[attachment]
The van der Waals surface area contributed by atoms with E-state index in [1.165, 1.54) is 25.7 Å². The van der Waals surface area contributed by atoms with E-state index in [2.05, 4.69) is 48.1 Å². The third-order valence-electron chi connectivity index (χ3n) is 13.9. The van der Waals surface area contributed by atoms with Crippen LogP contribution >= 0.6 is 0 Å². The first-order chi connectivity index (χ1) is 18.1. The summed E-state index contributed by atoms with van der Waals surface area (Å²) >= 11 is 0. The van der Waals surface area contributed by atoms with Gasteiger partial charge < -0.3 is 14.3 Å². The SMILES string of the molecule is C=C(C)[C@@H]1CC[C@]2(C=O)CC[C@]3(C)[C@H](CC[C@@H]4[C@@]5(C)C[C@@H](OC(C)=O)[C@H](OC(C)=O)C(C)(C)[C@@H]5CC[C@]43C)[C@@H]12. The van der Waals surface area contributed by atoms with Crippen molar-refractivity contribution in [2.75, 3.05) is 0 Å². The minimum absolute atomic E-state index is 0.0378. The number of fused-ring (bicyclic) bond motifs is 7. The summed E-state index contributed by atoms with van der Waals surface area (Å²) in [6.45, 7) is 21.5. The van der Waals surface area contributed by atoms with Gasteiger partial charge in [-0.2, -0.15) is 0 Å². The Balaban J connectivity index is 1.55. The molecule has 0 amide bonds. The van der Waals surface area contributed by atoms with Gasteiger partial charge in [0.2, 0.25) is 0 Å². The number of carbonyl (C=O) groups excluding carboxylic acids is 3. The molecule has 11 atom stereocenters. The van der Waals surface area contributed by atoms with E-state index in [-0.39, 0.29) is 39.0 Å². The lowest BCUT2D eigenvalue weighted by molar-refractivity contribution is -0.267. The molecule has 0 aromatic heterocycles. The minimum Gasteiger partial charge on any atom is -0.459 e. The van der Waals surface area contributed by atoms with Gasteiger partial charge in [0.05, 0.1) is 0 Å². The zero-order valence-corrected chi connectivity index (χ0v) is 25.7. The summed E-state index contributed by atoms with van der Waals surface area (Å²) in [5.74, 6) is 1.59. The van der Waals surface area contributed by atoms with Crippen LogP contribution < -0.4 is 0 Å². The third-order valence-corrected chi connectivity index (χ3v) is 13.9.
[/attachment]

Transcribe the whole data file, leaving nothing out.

The van der Waals surface area contributed by atoms with E-state index in [1.165, 1.54) is 25.7 Å². The van der Waals surface area contributed by atoms with E-state index in [2.05, 4.69) is 48.1 Å². The third-order valence-electron chi connectivity index (χ3n) is 13.9. The van der Waals surface area contributed by atoms with Crippen LogP contribution >= 0.6 is 0 Å². The first-order chi connectivity index (χ1) is 18.1. The summed E-state index contributed by atoms with van der Waals surface area (Å²) >= 11 is 0. The van der Waals surface area contributed by atoms with Gasteiger partial charge < -0.3 is 14.3 Å². The SMILES string of the molecule is C=C(C)[C@@H]1CC[C@]2(C=O)CC[C@]3(C)[C@H](CC[C@@H]4[C@@]5(C)C[C@@H](OC(C)=O)[C@H](OC(C)=O)C(C)(C)[C@@H]5CC[C@]43C)[C@@H]12. The van der Waals surface area contributed by atoms with Crippen molar-refractivity contribution in [2.75, 3.05) is 0 Å². The minimum absolute atomic E-state index is 0.0378. The number of fused-ring (bicyclic) bond motifs is 7. The summed E-state index contributed by atoms with van der Waals surface area (Å²) in [6.45, 7) is 21.5. The van der Waals surface area contributed by atoms with Gasteiger partial charge in [-0.2, -0.15) is 0 Å². The Balaban J connectivity index is 1.55. The molecule has 0 amide bonds. The van der Waals surface area contributed by atoms with Gasteiger partial charge in [0.2, 0.25) is 0 Å². The number of carbonyl (C=O) groups excluding carboxylic acids is 3. The molecule has 11 atom stereocenters. The van der Waals surface area contributed by atoms with E-state index in [-0.39, 0.29) is 39.0 Å². The lowest BCUT2D eigenvalue weighted by molar-refractivity contribution is -0.267. The molecule has 0 aromatic heterocycles. The minimum Gasteiger partial charge on any atom is -0.459 e. The van der Waals surface area contributed by atoms with Gasteiger partial charge in [0.05, 0.1) is 0 Å². The zero-order valence-corrected chi connectivity index (χ0v) is 25.7. The summed E-state index contributed by atoms with van der Waals surface area (Å²) in [5.74, 6) is 1.59. The van der Waals surface area contributed by atoms with Crippen LogP contribution < -0.4 is 0 Å². The third-order valence-corrected chi connectivity index (χ3v) is 13.9.